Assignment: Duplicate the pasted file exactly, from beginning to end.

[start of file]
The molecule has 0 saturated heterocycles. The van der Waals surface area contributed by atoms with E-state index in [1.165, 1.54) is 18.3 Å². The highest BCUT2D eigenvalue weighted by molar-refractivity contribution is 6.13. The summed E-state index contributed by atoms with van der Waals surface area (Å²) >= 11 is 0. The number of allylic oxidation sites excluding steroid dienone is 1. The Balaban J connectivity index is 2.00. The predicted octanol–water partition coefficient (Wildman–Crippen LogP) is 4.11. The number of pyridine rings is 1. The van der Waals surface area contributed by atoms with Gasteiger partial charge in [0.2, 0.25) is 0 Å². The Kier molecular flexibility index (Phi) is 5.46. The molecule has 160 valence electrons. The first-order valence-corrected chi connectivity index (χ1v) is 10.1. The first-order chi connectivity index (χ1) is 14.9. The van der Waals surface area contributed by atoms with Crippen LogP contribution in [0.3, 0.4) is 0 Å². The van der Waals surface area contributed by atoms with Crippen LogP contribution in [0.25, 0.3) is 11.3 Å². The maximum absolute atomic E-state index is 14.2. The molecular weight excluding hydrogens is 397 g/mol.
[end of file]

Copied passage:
The molecule has 0 saturated heterocycles. The van der Waals surface area contributed by atoms with E-state index in [1.165, 1.54) is 18.3 Å². The highest BCUT2D eigenvalue weighted by molar-refractivity contribution is 6.13. The summed E-state index contributed by atoms with van der Waals surface area (Å²) >= 11 is 0. The number of allylic oxidation sites excluding steroid dienone is 1. The Balaban J connectivity index is 2.00. The predicted octanol–water partition coefficient (Wildman–Crippen LogP) is 4.11. The number of pyridine rings is 1. The van der Waals surface area contributed by atoms with Gasteiger partial charge in [0.2, 0.25) is 0 Å². The Kier molecular flexibility index (Phi) is 5.46. The molecule has 160 valence electrons. The first-order valence-corrected chi connectivity index (χ1v) is 10.1. The first-order chi connectivity index (χ1) is 14.9. The van der Waals surface area contributed by atoms with Crippen LogP contribution in [0.3, 0.4) is 0 Å². The van der Waals surface area contributed by atoms with Crippen LogP contribution in [0.25, 0.3) is 11.3 Å². The maximum absolute atomic E-state index is 14.2. The molecular weight excluding hydrogens is 397 g/mol.